The government in Kiev is trying to do something that no previous Ukrainian administration has been able to — wean the country off its gas dependence on Russia.
In order to do that Kiev will have to remove energy subsidies that the government gives to households, something that its predecessors thought was a political poison pill that would sink any administration.
The IMF has spent years campaigning to get the subsidies removed, because they cripple the government’s budget, and keep Ukraine under the thumb of Russia, which supplies the gas. (Both of those conditions thus make Ukraine a bad bet for IMF investment.)
Now, under a new policy ending the subsidies, Ukraine is set to triple the amount that domestic consumers pay for gas supplies.
It is highly likely that reform of the subsidies were a central part of the $US40 billion bailout deal brokered by the IMF. Under the deal, the IMF will inject a further $US17.5 billion into Ukraine, with as much as $US10 billion coming from the US and the European Union.
The problem Kiev faces is that the government is attempting to do this in the middle of a crisis with price rises reportedly reaching hyperinflation proportions and the economy tanking.
Gas imported from Russia accounted for 58% of Ukraine’s total consumption in 2013, while the country’s state-owned company Navtogaz also generates large revenues from fees it charges to transport Russian gas to Europe. In exchange for geopolitical cooperation, Moscow has offered deep discounts on gas prices in the past — something that it is unlikely to repeat given its role in supporting pro-Russian separatists in the east of Ukraine.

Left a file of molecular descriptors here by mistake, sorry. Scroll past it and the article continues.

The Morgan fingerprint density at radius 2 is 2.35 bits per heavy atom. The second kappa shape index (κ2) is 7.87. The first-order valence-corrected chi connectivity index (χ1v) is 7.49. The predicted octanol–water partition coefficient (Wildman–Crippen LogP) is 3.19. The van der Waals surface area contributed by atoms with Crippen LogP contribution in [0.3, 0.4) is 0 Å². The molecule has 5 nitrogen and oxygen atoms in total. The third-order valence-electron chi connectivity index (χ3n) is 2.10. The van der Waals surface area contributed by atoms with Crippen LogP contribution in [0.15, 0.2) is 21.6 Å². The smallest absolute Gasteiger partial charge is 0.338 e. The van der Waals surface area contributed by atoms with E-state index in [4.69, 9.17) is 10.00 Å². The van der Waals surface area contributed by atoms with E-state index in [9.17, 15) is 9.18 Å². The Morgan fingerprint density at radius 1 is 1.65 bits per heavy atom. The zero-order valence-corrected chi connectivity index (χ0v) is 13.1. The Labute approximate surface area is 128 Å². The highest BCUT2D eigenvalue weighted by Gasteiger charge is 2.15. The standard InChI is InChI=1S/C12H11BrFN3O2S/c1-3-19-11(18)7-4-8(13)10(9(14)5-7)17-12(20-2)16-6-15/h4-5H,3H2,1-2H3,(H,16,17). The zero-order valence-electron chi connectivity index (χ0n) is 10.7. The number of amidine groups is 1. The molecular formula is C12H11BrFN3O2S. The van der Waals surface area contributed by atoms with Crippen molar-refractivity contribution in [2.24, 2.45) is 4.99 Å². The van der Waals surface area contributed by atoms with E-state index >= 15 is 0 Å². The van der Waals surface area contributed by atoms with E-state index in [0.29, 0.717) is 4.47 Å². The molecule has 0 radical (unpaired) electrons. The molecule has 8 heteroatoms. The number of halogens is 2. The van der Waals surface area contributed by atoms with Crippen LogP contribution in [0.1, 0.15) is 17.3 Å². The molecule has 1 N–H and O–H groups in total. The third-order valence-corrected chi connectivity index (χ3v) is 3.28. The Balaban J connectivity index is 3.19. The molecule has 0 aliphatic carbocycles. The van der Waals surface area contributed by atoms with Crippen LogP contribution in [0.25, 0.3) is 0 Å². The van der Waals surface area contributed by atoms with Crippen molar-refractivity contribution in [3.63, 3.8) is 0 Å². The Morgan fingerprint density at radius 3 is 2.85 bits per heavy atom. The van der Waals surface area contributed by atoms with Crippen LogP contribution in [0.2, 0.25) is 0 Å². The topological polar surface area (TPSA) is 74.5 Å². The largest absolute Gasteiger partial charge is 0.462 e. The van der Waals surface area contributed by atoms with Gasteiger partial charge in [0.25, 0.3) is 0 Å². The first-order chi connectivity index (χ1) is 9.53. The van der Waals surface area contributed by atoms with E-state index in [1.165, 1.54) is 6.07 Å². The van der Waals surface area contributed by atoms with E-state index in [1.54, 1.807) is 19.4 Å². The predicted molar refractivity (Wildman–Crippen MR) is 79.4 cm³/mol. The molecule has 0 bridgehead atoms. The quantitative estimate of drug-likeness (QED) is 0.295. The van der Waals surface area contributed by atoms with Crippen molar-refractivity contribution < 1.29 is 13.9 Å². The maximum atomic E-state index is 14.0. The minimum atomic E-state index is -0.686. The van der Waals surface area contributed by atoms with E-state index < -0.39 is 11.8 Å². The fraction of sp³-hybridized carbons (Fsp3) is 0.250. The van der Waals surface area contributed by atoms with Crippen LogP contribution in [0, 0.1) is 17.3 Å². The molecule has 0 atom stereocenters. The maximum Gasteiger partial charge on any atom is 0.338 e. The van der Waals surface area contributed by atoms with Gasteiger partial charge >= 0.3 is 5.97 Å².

That poses a challenge for Kiev. Prices in neighbouring gas-importing economies are 4 to 9 times higher than in
Ukraine, and almost half what they are in Russia, the region’s largest gas exporter. The subsidies are estimated to have cost the country around 7.5% of GDP in 2012 (and with the sharp contraction of GDP over the past year are likely taking up an even larger share of output now).
But that only tells half of the story.
The other side of it is whether Ukrainian households can currently afford the price hikes. The Ukrainian central bank estimates that the economy shrank by 6.7% last year and is expected to contract by 4% to 5% in 2015.
However, the central bank has become more concerned of late with runaway inflation, which was 24.9% in December and hiked its main interest rate by 10 percentage points to 30% today in a drastic move to hold back price rises as the country’s currency collapses.
Michael Birnbaum, the Moscow bureau chief of the Washington Post, reports that the government aims to “shift subsidies to ease blow on most vulnerable”. Given how widespread the economic damage of the crisis has been, what this might mean in practice is they will end up simply shifting the burden of the subsidies to another part of the government’s budget.
In other words, if Ukraine’s partners want the country to wriggle out from under Moscow’s thumb they are very likely going to have to pay to do it.
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